The principle behind ET is to operate the amplifier in compression as often as possible. This technique makes use of the fact that both the point of peak efficiency and the point of peak output power vary as the supply voltage changes. To illustrate this point, Figure 1 displays PAE as a function of output power for several Vcc values. The trend we observe is that the output power of peak efficiency increases with an increase in Vcc.
Figure 1 PAE vs. Pout across Vcc.
The basic idea of ET is to map instantaneous output power to an optimal Vcc value thereby maximizing the time the amplifier spends on the edge of compression. The theoretical PAE using ET for this particular amplifier is shown in Figure 1 as the green trace. As illustrated, the effective PAE is substantially better than the actual PAE when using fixed supply voltage. Based on this data, we can create a simple lookup table (LUT) that maps output power to a PAE optimized Vcc value (as shown in Figure 2). Note there is a lower bound placed on the Vcc signal at 1 V. This boundary has bandwidth implications explained later. While the idea of modulating the Vcc signal to maximize PAE is good in theory, this is difficult to execute in practice. A consequence of varying Vcc as a function of output power is that the amplifier’s gain will dynamically change as Vcc is changed, thus increasing AM-AM distortion. This effect can be reduced by using a smaller range of Vcc levels, which leads to a design tradeoff between PAE and AM-AM distortion. DPD algorithms can be applied to the baseband RF waveform in order to correct for additional distortion introduced by ET.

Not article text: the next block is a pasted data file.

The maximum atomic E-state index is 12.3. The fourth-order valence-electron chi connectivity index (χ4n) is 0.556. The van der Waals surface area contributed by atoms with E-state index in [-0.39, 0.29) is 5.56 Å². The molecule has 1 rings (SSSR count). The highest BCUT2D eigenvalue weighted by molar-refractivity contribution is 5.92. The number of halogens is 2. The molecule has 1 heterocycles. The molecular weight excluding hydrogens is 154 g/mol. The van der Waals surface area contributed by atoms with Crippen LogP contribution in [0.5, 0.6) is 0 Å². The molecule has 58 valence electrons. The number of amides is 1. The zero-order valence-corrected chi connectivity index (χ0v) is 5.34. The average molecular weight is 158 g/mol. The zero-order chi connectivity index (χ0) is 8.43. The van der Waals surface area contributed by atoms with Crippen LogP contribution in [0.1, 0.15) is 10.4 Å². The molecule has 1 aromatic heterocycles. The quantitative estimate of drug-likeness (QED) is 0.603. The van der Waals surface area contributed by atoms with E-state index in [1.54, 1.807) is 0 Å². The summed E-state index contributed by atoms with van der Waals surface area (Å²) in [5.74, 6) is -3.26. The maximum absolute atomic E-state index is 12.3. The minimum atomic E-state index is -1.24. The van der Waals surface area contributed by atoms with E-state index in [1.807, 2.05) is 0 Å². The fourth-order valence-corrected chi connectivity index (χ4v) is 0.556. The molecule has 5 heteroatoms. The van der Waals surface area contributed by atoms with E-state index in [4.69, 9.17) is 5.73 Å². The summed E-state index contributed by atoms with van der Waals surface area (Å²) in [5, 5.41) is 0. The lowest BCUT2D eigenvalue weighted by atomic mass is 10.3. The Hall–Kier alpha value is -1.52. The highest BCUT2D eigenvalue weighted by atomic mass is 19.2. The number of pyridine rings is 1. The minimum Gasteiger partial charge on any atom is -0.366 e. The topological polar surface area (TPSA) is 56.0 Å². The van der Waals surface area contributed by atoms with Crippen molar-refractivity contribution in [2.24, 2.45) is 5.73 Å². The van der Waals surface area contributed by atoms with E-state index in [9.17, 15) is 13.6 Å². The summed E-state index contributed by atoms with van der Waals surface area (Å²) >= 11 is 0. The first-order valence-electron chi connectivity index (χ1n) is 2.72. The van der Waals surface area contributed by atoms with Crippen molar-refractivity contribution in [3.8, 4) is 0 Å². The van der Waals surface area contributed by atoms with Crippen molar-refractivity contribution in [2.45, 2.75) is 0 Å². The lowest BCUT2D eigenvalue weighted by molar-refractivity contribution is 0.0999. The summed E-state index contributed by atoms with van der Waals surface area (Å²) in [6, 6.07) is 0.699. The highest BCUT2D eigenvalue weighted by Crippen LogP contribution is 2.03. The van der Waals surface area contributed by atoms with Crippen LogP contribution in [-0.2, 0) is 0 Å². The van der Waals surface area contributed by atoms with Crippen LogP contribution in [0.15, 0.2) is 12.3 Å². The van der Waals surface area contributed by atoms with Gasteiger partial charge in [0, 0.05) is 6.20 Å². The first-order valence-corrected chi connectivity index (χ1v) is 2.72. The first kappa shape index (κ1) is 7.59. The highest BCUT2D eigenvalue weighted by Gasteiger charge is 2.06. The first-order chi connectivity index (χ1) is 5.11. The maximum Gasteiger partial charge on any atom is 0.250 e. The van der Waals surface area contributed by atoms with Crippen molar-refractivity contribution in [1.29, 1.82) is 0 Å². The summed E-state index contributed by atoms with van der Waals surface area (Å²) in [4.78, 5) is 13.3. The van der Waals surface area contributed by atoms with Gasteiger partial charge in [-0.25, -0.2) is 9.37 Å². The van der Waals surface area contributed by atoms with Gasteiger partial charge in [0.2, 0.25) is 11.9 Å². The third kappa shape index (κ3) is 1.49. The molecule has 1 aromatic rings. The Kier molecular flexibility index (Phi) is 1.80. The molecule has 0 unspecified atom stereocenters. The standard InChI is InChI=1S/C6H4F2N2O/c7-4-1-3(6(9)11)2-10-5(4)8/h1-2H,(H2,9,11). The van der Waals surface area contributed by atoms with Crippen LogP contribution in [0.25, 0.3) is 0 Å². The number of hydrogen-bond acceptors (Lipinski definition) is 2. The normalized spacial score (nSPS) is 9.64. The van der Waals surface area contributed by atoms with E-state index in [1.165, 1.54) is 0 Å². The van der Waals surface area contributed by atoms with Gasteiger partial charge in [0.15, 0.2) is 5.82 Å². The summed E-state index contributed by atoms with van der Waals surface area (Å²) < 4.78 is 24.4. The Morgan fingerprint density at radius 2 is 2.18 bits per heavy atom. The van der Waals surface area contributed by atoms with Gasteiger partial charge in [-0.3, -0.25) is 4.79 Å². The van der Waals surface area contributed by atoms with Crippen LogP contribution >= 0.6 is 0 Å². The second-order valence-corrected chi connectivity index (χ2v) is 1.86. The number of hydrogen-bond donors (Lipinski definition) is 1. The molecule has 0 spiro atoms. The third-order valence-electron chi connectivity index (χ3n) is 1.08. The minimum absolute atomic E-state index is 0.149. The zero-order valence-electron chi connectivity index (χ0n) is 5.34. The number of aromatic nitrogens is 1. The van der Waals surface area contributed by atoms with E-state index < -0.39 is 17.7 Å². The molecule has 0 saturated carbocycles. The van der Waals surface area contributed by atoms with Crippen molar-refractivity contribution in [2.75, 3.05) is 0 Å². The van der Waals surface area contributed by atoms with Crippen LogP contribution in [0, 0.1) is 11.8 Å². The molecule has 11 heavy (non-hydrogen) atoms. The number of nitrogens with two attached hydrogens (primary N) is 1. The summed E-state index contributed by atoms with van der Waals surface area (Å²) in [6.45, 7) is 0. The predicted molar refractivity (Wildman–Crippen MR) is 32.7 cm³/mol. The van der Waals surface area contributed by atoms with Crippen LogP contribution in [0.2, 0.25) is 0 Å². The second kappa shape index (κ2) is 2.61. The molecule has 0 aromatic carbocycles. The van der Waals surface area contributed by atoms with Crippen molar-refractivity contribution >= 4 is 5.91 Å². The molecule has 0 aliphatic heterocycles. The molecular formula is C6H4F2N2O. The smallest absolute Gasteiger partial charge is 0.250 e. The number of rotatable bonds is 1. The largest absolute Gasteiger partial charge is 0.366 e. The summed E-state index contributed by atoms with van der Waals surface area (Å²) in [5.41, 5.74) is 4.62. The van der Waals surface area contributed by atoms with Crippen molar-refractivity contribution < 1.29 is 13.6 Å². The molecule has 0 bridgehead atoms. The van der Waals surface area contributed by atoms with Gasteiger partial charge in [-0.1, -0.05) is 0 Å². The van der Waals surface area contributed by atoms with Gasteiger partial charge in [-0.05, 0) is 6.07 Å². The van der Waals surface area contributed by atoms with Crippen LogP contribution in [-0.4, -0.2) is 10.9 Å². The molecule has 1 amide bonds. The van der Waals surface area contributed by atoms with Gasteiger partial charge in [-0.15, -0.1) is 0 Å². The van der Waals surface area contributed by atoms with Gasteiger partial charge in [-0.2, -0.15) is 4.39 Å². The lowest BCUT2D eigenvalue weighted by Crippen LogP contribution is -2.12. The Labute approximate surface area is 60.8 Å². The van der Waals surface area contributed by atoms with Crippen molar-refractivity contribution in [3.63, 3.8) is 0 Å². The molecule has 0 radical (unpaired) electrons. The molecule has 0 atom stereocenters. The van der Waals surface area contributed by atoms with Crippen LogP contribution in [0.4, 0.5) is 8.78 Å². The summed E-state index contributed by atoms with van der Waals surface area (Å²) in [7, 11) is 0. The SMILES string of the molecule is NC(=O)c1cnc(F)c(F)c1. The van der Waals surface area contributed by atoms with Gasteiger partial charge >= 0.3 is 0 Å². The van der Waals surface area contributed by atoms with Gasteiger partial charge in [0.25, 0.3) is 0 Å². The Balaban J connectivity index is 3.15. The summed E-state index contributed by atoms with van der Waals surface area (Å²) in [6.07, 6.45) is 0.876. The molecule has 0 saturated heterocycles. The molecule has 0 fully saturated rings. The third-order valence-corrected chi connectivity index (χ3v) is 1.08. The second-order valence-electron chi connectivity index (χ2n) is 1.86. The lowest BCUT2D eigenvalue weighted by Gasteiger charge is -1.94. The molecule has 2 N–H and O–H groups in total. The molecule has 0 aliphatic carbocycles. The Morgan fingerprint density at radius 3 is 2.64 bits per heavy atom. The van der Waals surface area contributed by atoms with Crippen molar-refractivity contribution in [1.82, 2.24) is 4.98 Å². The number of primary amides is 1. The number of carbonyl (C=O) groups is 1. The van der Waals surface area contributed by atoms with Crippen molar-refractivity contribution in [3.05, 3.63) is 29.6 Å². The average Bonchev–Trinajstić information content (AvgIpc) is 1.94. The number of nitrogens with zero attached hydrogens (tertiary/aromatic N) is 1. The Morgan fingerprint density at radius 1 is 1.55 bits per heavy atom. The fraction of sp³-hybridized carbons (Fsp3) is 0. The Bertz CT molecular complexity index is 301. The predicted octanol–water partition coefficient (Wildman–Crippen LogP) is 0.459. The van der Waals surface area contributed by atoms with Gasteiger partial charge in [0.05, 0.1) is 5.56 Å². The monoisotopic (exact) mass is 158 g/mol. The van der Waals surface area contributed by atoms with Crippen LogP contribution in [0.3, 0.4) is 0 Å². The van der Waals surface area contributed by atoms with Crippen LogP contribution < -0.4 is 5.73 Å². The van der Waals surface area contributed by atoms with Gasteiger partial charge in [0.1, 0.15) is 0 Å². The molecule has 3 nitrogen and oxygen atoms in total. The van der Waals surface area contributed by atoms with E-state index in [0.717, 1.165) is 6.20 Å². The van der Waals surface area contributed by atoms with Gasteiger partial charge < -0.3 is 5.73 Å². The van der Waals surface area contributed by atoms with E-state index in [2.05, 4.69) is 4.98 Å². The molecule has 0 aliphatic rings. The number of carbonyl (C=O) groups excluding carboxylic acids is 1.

Figure 2 Optimal Vcc vs. power out lookup table.
The PAE results shown in Figure 1 were based on a continuous wave signal. Using these values and the probability density function (PDF) of power P(Pout) for a particular waveform, an expected PAE for a modulated signal can be estimated, as shown in Equation 1.
For use in this equation, Figure 3 shows the PDF for a test case 1 W-CDMA waveform with an average RF power of 0 dBm. By shifting this waveform to a specific average output power, we can estimate the efficiency of the amplifier with this particular modulated signal.
Figure 3 Test case 1 W-CDMA PDF.
This calculation treats PAE as a random variable and assumes that the PAE vs. Pout measurements are static, i.e., they do not vary in time. While the calculation in Figure 3 gives us a good approximation of PAE, actual PAE can vary slightly over time due to memory effects present in the amplifier and gain variation due to temperature. Figure 5 shows the measured vs. calculated PAE for the test case 1 W-CDMA modulated waveform at a fixed Vcc as well as the expected PAE under ET conditions assuming an ideal Vcc modulator. Note that the expected and measured PAE curves are very close and only begin to diverge at higher output powers. The discrepancy can most likely be attributed to memory effects within the PA. Comparing the expected PAE for an ideal ET power supply (green curve) to the measured PAE for a fixed supply (blue curve), we see that ET could theoretically achieve twice the efficiency over a wide range of output power.
Figure 4 Measured and theoretical PAE for fixed and ET Vcc with test case 1 W-CDMA waveform.
While ET promises considerable efficiency improvements, one must be aware that there are many tradeoffs involved with ET PA design. In fact, optimizing for one parameter will require tradeoffs of other parameters in the system. As a result, the design process of choosing the optimal Vcc levels for a given output power is highly iterative and necessitates the ability to quickly and reliably test design decisions.